Modelling heterogeneity in the morbidity and mortality outcomes associated with obesity
Approved Research ID: 80843
Approval date: December 7th 2021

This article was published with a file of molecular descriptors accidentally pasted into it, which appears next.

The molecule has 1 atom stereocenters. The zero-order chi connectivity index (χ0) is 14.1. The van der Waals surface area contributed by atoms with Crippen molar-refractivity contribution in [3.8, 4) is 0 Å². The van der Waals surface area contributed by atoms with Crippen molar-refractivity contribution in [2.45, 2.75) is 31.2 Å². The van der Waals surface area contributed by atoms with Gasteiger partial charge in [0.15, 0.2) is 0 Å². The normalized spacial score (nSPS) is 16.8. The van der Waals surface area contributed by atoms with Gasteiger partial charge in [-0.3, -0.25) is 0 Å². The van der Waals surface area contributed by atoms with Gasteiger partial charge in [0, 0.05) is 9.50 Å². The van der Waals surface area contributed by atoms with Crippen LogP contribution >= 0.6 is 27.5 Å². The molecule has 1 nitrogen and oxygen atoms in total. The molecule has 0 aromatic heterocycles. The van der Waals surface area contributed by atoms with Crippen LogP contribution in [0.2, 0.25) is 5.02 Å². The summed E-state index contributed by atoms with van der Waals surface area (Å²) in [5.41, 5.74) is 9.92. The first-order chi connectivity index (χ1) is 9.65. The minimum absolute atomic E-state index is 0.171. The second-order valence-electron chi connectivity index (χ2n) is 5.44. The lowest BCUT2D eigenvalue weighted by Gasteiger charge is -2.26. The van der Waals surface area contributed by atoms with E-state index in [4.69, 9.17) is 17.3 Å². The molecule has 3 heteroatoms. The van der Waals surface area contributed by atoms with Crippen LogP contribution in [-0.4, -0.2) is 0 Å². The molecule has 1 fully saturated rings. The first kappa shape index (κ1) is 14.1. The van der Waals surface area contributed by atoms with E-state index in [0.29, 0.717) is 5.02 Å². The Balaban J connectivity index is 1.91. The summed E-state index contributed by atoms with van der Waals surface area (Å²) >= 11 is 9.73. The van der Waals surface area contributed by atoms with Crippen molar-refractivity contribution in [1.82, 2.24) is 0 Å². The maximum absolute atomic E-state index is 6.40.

Most adults in the UK are overweight or obese, according to body mass index (BMI). This is a major public health concern because these individuals are more likely than normal weight individuals to develop diseases, like diabetes and cancer, and die prematurely. There is, however, considerable variability and people of the same age, sex, and BMI often have very different health prospects. The goal of this research is to help understand why some people develop an obesity-related disease or die while other comparable people with the same BMI do not. We will investigate the roles of fitness (e.g., muscle strength), body composition (e.g., amount of stomach fat), genetic makeup, lifestyle variables (e.g., physical activity), early life factors (e.g., body size during childhood), and socioeconomic position (e.g., income). For example, it might be that a hypothetical 50-year-old man with a BMI of 35 kg/m2 (in the obese range) is more likely to develop diabetes than a comparable person (i.e., male, 50 years, BMI 35 kg/m2) because they drink more sugar sweetened beverages. By better understanding which types of individuals with obesity have the greater disease and mortality risk, our results will provide policy and practice relevant evidence on who might benefit most from targeted health care provision or lifestyle modification support. The proposed research will also investigate the biological mechanisms that explain the greater disease and mortality risk observed in some people (compared to other people with the same BMI). Our hypothetical 50-year-old man with a BMI of 35 kg/m2 might, for example, have developed diabetes (when his counterpart did not) because of impaired liver functioning. Knowledge of such disease pathways may provide clinically actionable insights for therapeutic intervention. Taken together, this interdisciplinary work will move the field forward by revealing why, how, and in whom obesity is most likely to lead to more severe health conditions, adiposity-related disease, and premature mortality. This information will not only represent a gain in scientific knowledge but may stimulate other research and be used (e.g., by Public Health England and the Medical Royal Colleges) to guide public health policies that aim to reduce the health and societal burdens of obesity.